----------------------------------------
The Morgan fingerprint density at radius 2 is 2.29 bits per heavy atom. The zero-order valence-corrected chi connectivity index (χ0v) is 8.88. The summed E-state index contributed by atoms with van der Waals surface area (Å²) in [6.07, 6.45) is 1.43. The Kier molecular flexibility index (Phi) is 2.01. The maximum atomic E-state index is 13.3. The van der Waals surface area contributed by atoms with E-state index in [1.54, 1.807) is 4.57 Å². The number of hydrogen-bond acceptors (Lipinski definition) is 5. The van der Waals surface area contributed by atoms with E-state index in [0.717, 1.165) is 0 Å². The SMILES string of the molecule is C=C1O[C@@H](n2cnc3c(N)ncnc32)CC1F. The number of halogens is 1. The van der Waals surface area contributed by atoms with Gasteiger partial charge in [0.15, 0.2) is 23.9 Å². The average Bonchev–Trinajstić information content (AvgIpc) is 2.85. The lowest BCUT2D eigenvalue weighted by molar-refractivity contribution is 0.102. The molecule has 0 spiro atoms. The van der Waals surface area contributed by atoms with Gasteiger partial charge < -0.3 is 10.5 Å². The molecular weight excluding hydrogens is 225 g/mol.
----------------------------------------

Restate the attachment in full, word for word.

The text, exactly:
The Morgan fingerprint density at radius 2 is 2.29 bits per heavy atom. The zero-order valence-corrected chi connectivity index (χ0v) is 8.88. The summed E-state index contributed by atoms with van der Waals surface area (Å²) in [6.07, 6.45) is 1.43. The Kier molecular flexibility index (Phi) is 2.01. The maximum atomic E-state index is 13.3. The van der Waals surface area contributed by atoms with E-state index in [1.54, 1.807) is 4.57 Å². The number of hydrogen-bond acceptors (Lipinski definition) is 5. The van der Waals surface area contributed by atoms with E-state index in [0.717, 1.165) is 0 Å². The SMILES string of the molecule is C=C1O[C@@H](n2cnc3c(N)ncnc32)CC1F. The number of halogens is 1. The van der Waals surface area contributed by atoms with Gasteiger partial charge in [0.15, 0.2) is 23.9 Å². The average Bonchev–Trinajstić information content (AvgIpc) is 2.85. The lowest BCUT2D eigenvalue weighted by molar-refractivity contribution is 0.102. The molecule has 0 spiro atoms. The van der Waals surface area contributed by atoms with Gasteiger partial charge < -0.3 is 10.5 Å². The molecular weight excluding hydrogens is 225 g/mol.